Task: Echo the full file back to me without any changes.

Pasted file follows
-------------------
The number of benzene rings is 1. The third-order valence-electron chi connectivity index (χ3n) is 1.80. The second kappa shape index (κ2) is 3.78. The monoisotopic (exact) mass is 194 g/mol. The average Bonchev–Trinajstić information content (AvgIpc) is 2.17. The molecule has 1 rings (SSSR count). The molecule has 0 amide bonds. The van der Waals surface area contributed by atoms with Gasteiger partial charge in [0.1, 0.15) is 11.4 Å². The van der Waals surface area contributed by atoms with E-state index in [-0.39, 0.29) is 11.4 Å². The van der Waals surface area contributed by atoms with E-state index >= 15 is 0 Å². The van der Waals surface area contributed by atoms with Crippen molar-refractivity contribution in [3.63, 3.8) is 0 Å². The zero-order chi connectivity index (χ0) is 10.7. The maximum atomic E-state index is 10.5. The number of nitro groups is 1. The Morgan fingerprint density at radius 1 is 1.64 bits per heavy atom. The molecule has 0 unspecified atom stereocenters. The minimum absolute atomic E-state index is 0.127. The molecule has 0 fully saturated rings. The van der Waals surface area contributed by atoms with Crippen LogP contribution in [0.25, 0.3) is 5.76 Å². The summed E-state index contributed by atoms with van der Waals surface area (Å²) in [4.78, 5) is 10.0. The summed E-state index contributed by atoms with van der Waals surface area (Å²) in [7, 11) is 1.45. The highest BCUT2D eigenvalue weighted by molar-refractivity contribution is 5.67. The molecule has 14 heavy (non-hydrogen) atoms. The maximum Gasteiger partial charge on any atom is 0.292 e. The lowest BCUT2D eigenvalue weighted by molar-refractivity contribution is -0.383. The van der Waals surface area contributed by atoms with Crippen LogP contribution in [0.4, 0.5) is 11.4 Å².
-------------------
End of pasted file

The number of benzene rings is 1. The third-order valence-electron chi connectivity index (χ3n) is 1.80. The second kappa shape index (κ2) is 3.78. The monoisotopic (exact) mass is 194 g/mol. The average Bonchev–Trinajstić information content (AvgIpc) is 2.17. The molecule has 1 rings (SSSR count). The molecule has 0 amide bonds. The van der Waals surface area contributed by atoms with Gasteiger partial charge in [0.1, 0.15) is 11.4 Å². The van der Waals surface area contributed by atoms with E-state index in [-0.39, 0.29) is 11.4 Å². The van der Waals surface area contributed by atoms with E-state index >= 15 is 0 Å². The van der Waals surface area contributed by atoms with Crippen molar-refractivity contribution in [3.63, 3.8) is 0 Å². The zero-order chi connectivity index (χ0) is 10.7. The maximum atomic E-state index is 10.5. The number of nitro groups is 1. The Morgan fingerprint density at radius 1 is 1.64 bits per heavy atom. The molecule has 0 unspecified atom stereocenters. The minimum absolute atomic E-state index is 0.127. The molecule has 0 fully saturated rings. The van der Waals surface area contributed by atoms with Crippen LogP contribution in [0.25, 0.3) is 5.76 Å². The summed E-state index contributed by atoms with van der Waals surface area (Å²) in [4.78, 5) is 10.0. The summed E-state index contributed by atoms with van der Waals surface area (Å²) in [7, 11) is 1.45. The highest BCUT2D eigenvalue weighted by molar-refractivity contribution is 5.67. The molecule has 14 heavy (non-hydrogen) atoms. The maximum Gasteiger partial charge on any atom is 0.292 e. The lowest BCUT2D eigenvalue weighted by molar-refractivity contribution is -0.383. The van der Waals surface area contributed by atoms with Crippen LogP contribution in [0.4, 0.5) is 11.4 Å².